Publish or Perish

Miskatonic Professor Ida Selkirk appears destined for big things in the world of Mayan anthropology. But the secret of her recent successes is a dangerous tool that threatens both the past and the future.

As a specialist on the pictograms of the southwestern Mayan city-states, she is one of a handful of academics who has the capability to translate the Belmopan Codex. Since it is in the custody of the university, she was the obvious choice to examine it. To her surprise, Selkirk has found that the Codex is a magical mirror of reality, with the ability to change the reality of the events it portrays - albeit with a Mythos taint. While she has used it to elevate her status in the insular world of Mayan scholarship, her tampering has attracted the notice of A Cell.

The Belmopan Codex was found in P-7 (Where P = the present year of the game) during an expedition sponsored by Miskatonic University. Selkirk was there as a senior studying anthropology (subsequently she completed graduate work at Vanderbilt University on the linguistics of Classical Mayan hieroglyphs in P-4). Only a handful of experts has examined it at great length, but none more than her. Almost immediately after starting to translate it, she noticed corrections in the glyphs made some time after its creation. A more thorough scan revealed that nearly half of the document was rewritten almost a century later. She joined a University of Miami expedition to the area in P-2, eager to make her name uncovering a Soviet-style historical redaction.

What she discovered was far stranger – despite concrete geographical descriptions of a holy site on the original codex and in academic literature, the region was scoured clean, with no evidence of prior use. Rather than publish work on an erroneous palimpsest, she decided to test a wild theory with some impromptu vandalism. After discovering a hidden chamber filled with valuable artifacts, the expedition was judged a success – largely attributed to Selkirk's tireless scholarship (if the Keeper uses the Five Bat Sickle option below, this alteration created a Mordiggian cult that may start looking for their exported ritual implements).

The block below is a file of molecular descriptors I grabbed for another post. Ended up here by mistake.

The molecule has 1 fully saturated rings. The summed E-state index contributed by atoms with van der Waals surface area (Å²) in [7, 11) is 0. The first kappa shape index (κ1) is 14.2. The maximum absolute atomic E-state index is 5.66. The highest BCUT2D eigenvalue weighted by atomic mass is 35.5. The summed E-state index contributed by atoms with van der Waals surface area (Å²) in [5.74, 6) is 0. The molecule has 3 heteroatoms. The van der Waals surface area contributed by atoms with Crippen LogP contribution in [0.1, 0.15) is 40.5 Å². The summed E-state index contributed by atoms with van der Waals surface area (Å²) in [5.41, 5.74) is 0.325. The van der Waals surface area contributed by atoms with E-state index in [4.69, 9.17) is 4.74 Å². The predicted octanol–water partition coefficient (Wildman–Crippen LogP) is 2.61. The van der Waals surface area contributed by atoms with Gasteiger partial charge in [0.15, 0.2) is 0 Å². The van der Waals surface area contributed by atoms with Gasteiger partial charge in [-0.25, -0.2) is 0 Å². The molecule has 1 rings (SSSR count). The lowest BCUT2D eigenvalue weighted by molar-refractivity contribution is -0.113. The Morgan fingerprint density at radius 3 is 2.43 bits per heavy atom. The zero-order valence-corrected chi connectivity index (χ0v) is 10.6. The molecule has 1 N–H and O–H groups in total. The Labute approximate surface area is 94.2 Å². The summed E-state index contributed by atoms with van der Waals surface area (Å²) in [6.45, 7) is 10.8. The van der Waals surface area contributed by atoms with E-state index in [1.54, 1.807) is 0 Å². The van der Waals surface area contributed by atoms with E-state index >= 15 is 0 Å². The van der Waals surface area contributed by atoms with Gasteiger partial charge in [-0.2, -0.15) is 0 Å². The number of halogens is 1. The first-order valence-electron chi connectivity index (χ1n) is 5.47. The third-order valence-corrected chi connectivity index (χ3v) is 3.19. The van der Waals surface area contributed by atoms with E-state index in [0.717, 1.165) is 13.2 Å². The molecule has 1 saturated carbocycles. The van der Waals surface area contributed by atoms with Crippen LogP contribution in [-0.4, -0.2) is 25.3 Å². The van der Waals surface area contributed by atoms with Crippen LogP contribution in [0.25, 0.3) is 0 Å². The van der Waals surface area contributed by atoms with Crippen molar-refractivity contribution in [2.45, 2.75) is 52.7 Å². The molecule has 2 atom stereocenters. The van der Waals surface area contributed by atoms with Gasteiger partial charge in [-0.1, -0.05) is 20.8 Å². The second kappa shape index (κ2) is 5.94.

Selkirk altered the codex again during a prolonged argument with Professor Emeritus Carlos Oquendo of UCLA over the nature of the Classical Mayan collapse. Knowing she could make any conjecture she wanted come true, her soon-published suspicions were confirmed when the pair verified them in P-1 in the highlands of Belize (earning her the grudgingly respectful nickname "Queen Midas" behind her back). This could throw the state of Mayan anthropology into uproar if anyone compares the new reality with older records.

At the present, Selkirk has translated the first third of the codex. Only a supreme effort of will has kept her from working back from the end – a decision she may reverse if she feels threatened.

Delta Green involvement

The storage halls of the American Museum of Natural History have many Mythos artifacts; when Selkirk modified the Belmopan Codex in P-1, it gained another. A previously mundane jade statuette in the Central American wing was found toppled within its display case, with glyphs on its previously unmarred base. An anthropology professor at Columbia (Curt Bledsoe) was able to translate them as a story of the disastrous arrival of a being called the Fire Walker, which Jensen Wu identified as Cthugha. He became further alarmed that Mayan academia knew nothing of this tale from other sources. Accordingly, he has asked A-Cell to find out if this requires further investigation.

The cell's task is to find out if any new discoveries in Mayan anthropology are grave threats to the world, and deal with anything found. A Keeper is entirely justified in withholding the reason for A Cell's interest in the case, leaving the investigators further in the dark.

Threads of inquiry

Now that Cthugha is retroactively responsible for the Classical Mayan collapse, paleoclimatologists who have studied it will find disturbing irregularities between their now-inaccurate conclusions and the magically altered data (such as higher levels of ash in soil samples, lower percentages of water in obsidian artifacts from the region, and more tree rings showing evidence of hotter years – all of which now appears to have been overlooked!). The same goes for anthropologists who have studied the few remaining codices and sites for evidence. Even when confronted with the new reality, however, scientists dislike being shown that they are wrong. Only such NPCs failing an Idea roll after an interview will be convinced that something odd is going on which requires thorough reconsideration of the problem. One interveiwee will eventually suggest speaking with Selkirk, as she is a recent arrival to the cutting edge of Mayan scholarship.